من رسائلي إلى ماريا... "هل تعلمين لماذا أكره الاشتراكيين؟"
From this vast universe, on a public road, specifically from the gas station queue, I write to you.
Good morning my darling Maria... I just woke up. I can hardly feel my legs, for sleeping in the car forces me to bend them all night. But I feel optimistic, they told us that the tanker will arrive today.
My number is 846 in the line at the gas station. It's a slightly high number, but I pass my time planning the life I will be living in my imagination, trying to make it as tranquil and peaceful as possible.
Don't worry, you are a part of it of course.
My tobacco bag and my pillow are with me, and I have half a bottle of still water. Limestone collects at the bottom and chlorine floats on top, while the pure liquid that may quench my thirst rests in between.
I would like to inform you that I have made a new friend, a 76-year-old charming old man called “Abu Louai”. He won't stop talking about his five children and their success in life. I nod and smile and go along with his chatter, even though this conversation is to my ears like daggers to the heart, for I had also dreamt of being successful in my life and of my father proudly boasting of me in front of strangers.
And what a nice old man he is, waiting in turn in his son’s stead. If I had asked my father to wait in line for me, he would have crucified me, and after my death he would bury me tied in chains to make sure I would not be able to rise again.
Life is actually prosperous and we are thriving here. New booths have opened up in celebration of the long queues, while the ice cream seller parades back and forth on his bicycle. Yesterday, I even witnessed the sale of one of the cars waiting with us in the queue.
They told us that the fuel crisis will end very soon, but of course no one will believe these socialists.
Do you know why I hate socialists? Because they always lie, Maria. They promise us something and always do the opposite, and the justification is always ready; how capitalist countries are always fighting us.
Do you know what the difference between capitalism and socialism is? The difference is that in socialism, you stand in line for bread, while in capitalism bread stands in lines for you, Maria.
“Do you know what the difference between capitalism and socialism is? The difference is that in socialism, you stand in line for bread, while in capitalism bread stands in lines for you, Maria”
Now enough talk of dinosaurs that had survived extinction, and let us talk of love a little.
Do you know how much I love you and how much I wish you had a foreign nationality? I would’ve immediately asked for your hand, Maria.
Do you remember the gas canister I gave your grandmother as a peace offering between us? She took it with a naïve look on her face as if telling me, “If only my granddaughter loved one of our rich relatives, he would have gifted me a field of natural gas!”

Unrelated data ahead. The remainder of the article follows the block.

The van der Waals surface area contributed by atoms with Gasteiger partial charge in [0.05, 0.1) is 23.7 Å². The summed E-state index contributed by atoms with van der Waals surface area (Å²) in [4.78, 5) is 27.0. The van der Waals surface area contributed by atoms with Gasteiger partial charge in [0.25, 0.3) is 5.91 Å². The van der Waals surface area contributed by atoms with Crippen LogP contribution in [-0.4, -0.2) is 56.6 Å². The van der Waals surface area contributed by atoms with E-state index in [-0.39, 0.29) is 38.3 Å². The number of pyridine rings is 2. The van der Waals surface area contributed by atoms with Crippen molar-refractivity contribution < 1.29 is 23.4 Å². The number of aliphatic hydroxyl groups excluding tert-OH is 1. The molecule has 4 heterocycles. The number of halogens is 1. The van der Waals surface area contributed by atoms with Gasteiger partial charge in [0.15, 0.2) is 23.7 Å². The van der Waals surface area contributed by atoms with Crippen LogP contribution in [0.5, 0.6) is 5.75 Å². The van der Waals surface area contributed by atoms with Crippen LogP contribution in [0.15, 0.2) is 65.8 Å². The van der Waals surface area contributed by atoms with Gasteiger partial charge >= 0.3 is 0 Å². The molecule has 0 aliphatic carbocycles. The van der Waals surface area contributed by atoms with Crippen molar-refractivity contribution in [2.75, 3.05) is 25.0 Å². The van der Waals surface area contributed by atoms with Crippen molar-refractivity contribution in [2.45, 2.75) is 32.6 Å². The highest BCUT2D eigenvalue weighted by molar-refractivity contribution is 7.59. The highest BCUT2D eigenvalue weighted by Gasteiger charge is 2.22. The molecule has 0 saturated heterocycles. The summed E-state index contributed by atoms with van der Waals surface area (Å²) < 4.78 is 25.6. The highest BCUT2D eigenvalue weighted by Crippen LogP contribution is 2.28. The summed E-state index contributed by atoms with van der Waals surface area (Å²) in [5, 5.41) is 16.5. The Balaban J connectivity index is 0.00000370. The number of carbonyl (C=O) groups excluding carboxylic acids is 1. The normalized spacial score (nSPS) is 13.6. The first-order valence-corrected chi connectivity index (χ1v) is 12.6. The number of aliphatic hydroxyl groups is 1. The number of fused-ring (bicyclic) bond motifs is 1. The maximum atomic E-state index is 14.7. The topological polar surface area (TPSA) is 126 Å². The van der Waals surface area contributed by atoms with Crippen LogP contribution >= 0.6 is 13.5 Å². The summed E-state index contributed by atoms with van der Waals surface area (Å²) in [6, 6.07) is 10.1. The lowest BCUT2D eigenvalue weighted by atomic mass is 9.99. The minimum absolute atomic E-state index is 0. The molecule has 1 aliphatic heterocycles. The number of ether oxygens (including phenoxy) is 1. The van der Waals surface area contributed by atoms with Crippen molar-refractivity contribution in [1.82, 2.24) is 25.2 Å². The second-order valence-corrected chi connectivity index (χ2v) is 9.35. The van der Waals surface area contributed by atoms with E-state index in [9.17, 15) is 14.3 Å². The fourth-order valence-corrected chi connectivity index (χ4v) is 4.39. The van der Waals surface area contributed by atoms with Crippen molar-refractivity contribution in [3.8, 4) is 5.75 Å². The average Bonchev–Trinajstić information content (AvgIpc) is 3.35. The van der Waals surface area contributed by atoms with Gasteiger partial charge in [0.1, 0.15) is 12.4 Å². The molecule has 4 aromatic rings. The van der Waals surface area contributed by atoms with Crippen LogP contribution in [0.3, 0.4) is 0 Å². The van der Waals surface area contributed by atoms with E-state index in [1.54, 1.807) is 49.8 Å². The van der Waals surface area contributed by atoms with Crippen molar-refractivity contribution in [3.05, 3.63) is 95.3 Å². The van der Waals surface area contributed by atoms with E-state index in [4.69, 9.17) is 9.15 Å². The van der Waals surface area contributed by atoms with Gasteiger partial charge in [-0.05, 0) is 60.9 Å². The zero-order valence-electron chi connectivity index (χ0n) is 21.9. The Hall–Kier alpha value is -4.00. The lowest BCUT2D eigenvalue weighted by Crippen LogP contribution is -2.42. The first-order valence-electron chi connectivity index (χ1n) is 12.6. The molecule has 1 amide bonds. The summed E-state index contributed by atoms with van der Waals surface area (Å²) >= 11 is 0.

Forget this. The gasoline truck has arrived. People are overcome with happiness. What a joy, Maria!
The gasoline truck will need around an hour to unload and around two to fill up the cars of those with a ‘white feather on their heads’. For those with a ‘red feather on their heads’, the fuel arrives to their homes in plastic bottles we only dream of drinking water from, Maria.
The line has begun to move. People rushed to their cars. We started moving at a rate of five cars every 45 minutes.
“The problem is that they trample our faces from morning to evening in this country, and when I come to write to you how much I miss you, suddenly I remember that I have dignity and pride”
Night has fallen. I have one kilometer left to get to the station. The tobacco bag is almost empty. The water bottle needs a tea bag just to become drinkable!
The line has stopped and hasn’t moved for almost two hours! And the enemy did not send us a messenger to tell us what was happening!
We unanimously decided to send a scout on foot.
One of us volunteered to go, only to return half an hour later to tell us that the fuel had run out.
All faces turned sad, and all hearts heavy.
But I trust that we will find some consolation in our shared evening as we listen to the stories told by the elderly waiting with us, and then we each go to sleep in our own cars.
I know I don't usually tell you how much I miss you.
The problem is that they trample our faces from morning to evening in this country, and when I come to write to you how much I miss you, suddenly I remember that I have dignity and pride.
But today is not like any other day. I no longer have the strength for pride, for I have lost all my strength to hunger.
I miss you, Maria.
Wait for me, please wait for me, and don't listen to what your grandmother says.